Torque and Angular Velocity
When a quadcopter tilts so that it can direct its thrust and move laterally, it does so by creating more thrust on one side of the quadcopter than the other. This difference in thrust creates a torque. A torque is a force applied some distance away from a rotating center:
Torque is greatest when the force is applied further away from the center - this is why a long wrench helps you loosen a bolt more easily than a short wrench. To calculate torque, we use the formula:
Torques are what cause rotation. Rotation is when an object turns around its center. The faster something rotates, the more angular velocity it has. Angular velocity can be measured in degrees per second. Another common measurement is revolutions per minute, or RPM. If you remember that there are 360° in a circle, and if an object takes 2 seconds to make one complete rotation, it's angular velocity would be 180° per second.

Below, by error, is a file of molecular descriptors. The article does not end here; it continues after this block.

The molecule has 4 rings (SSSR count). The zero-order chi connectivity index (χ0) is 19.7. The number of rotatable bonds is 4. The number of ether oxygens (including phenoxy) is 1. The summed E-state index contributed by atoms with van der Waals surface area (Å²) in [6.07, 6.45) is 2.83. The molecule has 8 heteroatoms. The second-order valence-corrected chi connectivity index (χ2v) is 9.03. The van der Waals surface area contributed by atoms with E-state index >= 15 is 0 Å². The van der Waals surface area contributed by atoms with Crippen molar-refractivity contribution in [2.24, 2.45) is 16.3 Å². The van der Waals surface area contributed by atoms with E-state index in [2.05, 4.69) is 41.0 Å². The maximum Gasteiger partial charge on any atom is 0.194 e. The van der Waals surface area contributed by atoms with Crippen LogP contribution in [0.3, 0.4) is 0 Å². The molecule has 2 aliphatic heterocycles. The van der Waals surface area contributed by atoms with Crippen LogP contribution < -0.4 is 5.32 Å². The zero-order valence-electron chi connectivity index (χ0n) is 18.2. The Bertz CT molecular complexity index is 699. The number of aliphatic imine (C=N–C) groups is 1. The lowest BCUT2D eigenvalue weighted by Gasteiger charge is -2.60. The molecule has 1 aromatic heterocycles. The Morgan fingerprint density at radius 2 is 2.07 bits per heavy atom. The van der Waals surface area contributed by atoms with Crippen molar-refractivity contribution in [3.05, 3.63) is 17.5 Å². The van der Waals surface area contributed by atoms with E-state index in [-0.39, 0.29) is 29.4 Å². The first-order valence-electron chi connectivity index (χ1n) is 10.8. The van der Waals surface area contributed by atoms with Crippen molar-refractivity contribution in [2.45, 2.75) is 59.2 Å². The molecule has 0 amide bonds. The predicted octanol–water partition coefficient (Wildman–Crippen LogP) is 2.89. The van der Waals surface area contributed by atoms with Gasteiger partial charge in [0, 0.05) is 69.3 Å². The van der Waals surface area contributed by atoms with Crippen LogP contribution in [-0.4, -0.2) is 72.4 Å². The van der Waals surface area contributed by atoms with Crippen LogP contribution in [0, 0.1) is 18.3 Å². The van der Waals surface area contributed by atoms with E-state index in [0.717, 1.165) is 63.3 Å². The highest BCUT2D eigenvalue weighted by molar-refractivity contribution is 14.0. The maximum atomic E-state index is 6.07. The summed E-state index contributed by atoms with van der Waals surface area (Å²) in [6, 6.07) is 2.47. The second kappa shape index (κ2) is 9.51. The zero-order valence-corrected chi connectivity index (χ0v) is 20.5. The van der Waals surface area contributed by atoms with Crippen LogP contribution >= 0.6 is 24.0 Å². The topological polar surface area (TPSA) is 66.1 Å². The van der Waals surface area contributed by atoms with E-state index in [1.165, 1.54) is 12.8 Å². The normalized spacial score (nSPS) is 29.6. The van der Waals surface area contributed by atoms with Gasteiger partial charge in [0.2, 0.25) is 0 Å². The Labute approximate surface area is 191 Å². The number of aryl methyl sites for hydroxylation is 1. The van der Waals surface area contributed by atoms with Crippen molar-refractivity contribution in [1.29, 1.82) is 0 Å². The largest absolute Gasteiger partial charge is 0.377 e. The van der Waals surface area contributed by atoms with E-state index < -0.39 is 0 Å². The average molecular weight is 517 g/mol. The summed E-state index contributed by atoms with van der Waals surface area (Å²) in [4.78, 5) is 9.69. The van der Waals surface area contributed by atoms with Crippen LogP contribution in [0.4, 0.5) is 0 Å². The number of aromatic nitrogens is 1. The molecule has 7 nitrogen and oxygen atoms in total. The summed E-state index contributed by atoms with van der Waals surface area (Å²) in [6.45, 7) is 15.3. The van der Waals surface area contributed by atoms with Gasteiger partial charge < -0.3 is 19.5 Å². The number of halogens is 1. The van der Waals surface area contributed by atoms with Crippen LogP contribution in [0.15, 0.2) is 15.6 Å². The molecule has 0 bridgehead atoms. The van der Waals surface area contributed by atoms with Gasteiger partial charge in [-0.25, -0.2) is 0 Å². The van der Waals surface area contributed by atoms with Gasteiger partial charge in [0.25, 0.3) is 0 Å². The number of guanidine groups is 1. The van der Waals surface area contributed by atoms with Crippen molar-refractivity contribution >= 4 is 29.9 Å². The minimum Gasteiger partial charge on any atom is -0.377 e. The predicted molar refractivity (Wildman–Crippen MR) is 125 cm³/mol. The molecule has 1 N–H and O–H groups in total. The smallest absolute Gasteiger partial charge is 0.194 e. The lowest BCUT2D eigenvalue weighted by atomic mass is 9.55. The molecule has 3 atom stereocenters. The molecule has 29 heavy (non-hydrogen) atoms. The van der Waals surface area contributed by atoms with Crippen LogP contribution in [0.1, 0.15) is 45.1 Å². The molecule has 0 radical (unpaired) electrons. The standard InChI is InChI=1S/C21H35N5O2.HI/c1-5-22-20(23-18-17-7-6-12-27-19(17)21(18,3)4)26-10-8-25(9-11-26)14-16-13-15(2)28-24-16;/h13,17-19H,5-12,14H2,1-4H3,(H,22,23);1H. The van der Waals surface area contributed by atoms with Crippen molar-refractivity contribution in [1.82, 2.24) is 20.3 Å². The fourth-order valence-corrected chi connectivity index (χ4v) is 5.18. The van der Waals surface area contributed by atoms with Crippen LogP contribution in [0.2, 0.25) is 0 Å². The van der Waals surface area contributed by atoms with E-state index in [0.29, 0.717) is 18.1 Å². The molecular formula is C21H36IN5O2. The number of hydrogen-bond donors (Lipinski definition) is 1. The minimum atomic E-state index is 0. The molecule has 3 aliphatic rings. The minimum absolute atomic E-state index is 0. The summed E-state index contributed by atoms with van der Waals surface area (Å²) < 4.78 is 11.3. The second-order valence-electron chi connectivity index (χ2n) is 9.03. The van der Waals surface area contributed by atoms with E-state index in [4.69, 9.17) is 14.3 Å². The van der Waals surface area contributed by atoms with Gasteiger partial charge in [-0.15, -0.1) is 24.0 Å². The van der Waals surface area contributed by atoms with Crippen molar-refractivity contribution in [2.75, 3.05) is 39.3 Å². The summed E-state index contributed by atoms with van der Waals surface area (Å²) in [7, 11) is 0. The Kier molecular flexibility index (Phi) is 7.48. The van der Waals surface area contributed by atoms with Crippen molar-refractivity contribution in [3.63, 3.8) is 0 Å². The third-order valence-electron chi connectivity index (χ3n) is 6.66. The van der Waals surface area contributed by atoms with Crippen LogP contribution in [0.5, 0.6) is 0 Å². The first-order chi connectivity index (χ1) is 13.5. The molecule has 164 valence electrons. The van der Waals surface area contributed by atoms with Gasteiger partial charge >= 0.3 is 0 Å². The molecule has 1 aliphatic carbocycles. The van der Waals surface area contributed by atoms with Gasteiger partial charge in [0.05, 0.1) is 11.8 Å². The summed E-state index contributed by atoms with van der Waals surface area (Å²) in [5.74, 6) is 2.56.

Do you remember that when an object is moving quickly it has a lot of momentum? The momentum from earlier in the chapter applied to objects moving in a straight line. What if an object is sitting still but rotating like a top? This is another kind of momentum called angular momentum. Just like momentum, the more quickly an object is rotating, the larger its angular momentum is. Momentum and angular momentum are both conserved. That means that if one part of an object starts rotating, another part of it must rotate in the opposite direction unless a force prevents it from rotating in that opposite direction. Imagine a drill hanging from a string. If the drill is activated, the bit will spin rapidly. The drill’s body will conserve angular momentum by rotating in the opposite direction:
Helicopters experience this as well. By using a tail rotor, helicopters are able to prevent their bodies from spinning out of control:
Some larger helicopters (like the Boeing Chinook CH47 pictured below) use two rotors that spin in opposite directions so that the angular momentum of one rotor cancels out the angular momentum of the other: